We run here, too. In fact, dd has been starting to run laps around the house when she gets crazy. I don't tell her it's because she's crazy, I just say, "okay, go get your shoes!" and she does all excited and runs her laps while I "time" her. She thinks it's great, and comes back in all red in the face, smiling, and...much calmer. (c:
16 months is pretty little. One of the things I do when ds pushes and shoves against me is I say, "If you push Mama, you will fall" in a not harsh but very serious tone. Then when he does it again, I quickly plop him on the ground, and even give him the sensation of falling (although he's not hurt in the slightest...I just move really quick and give him the feeling of weightlessness), and I step back. Then I say, "When you push Mama, you fall down. Don't push Mama." And I pick him right back up. It never takes more than 3 times when he's going through a spell of it before he stops pushing me.
I truly don't believe that socializing, especially a young toddler, is important at all. So, I'd just stop playing with other kids if I could. I won't hold a kid who hits me. No talking about it, no nothing. Just see ya later. So, I'd plunk him down out of reach and tell him you don't play with people who hit. I'd do it over and over...refuse to let him near me if he was hitting me. (With one that young, the whole ordeal would be over in about 20 seconds, and we'd be cuddling again, until the next time. "plunk. mama doesn't play with people who hit.") He'll be surprised you don't feel like lecturing, and I'd scoop him right back up and move on to something fun. Again, I'm pretty matter of fact. And it's not really something to make abig deal out of. We just don't hit. Plunk. I don't feel like it has to be an emotionally charged event...he's not headed for jail on charges of assault. I think kids feed on our emotions...if we're tense about something, they will be, too. He can sense this is a really, really big deal to you. So, I wouldn't let it be, just, again, I'd be matter of fact and the let it be over right away and make sure he's enjoying a fun time with you, not just bored on your lap being invited to hit again.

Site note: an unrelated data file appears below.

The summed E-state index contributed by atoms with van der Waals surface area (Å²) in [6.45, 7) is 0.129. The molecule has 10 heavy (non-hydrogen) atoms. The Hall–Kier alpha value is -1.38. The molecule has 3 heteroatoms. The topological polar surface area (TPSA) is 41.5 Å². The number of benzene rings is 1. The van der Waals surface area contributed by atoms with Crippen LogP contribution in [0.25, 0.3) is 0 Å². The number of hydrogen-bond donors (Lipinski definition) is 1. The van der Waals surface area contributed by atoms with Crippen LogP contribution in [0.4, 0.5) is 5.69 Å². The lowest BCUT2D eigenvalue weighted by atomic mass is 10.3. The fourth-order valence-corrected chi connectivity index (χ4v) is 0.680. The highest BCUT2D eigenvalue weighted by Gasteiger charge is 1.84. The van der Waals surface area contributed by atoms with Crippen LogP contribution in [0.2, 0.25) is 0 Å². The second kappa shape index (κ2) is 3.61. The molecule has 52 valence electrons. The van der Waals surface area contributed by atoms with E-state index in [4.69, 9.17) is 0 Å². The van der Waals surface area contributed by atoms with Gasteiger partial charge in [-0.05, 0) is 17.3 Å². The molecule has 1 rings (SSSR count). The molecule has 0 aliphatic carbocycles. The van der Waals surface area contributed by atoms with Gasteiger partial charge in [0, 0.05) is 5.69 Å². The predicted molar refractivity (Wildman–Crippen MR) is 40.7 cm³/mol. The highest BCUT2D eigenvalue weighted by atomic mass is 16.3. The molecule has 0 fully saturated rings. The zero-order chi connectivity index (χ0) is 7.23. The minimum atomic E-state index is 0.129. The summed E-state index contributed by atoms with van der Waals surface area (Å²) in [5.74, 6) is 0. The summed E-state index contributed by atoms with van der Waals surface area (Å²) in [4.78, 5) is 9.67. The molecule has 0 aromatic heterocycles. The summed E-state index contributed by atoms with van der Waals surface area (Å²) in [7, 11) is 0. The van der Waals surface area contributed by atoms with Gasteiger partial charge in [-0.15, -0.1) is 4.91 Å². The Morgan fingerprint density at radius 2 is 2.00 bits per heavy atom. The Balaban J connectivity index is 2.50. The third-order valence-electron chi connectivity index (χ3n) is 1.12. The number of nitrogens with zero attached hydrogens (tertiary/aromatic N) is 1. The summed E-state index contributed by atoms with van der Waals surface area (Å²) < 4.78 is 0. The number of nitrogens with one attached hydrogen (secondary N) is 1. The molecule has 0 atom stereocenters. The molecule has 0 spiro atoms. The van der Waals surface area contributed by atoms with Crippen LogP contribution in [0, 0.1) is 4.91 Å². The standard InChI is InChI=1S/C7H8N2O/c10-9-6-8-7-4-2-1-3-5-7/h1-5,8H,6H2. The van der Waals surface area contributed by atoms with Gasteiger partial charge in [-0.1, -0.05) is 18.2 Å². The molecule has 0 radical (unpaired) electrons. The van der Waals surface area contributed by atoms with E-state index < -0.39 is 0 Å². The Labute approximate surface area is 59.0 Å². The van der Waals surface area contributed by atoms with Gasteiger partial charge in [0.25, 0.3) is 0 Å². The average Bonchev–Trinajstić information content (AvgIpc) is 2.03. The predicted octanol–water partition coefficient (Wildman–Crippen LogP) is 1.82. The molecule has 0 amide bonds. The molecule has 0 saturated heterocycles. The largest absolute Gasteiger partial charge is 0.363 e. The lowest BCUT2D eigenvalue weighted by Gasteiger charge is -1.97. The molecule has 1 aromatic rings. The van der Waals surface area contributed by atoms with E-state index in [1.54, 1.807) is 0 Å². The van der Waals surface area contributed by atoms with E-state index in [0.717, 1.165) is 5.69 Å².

Oh, and I wanted to add that MY experience with animals is that when the puppy nips the mother, the mother NAILS the puppy, leaving no true injury, but also no doubt who the boss is. It's not about teaching empathy in the animal world...it's about establishing authority...bigger and badder, so to speak. I think a better way to teach empathy...if your ds were 3 and not only 16 months...would be to show him times when someone/something hurts something else or takes a toy, etc. You can really start to talk about feelings, I think, after you've had success helping your dc identify their own. Until then, it's all just words, and at 16 months, I'd guess he doesn't have many.
"If you keep doing the same things you've always done, you'll keep getting the same results you've always gotten."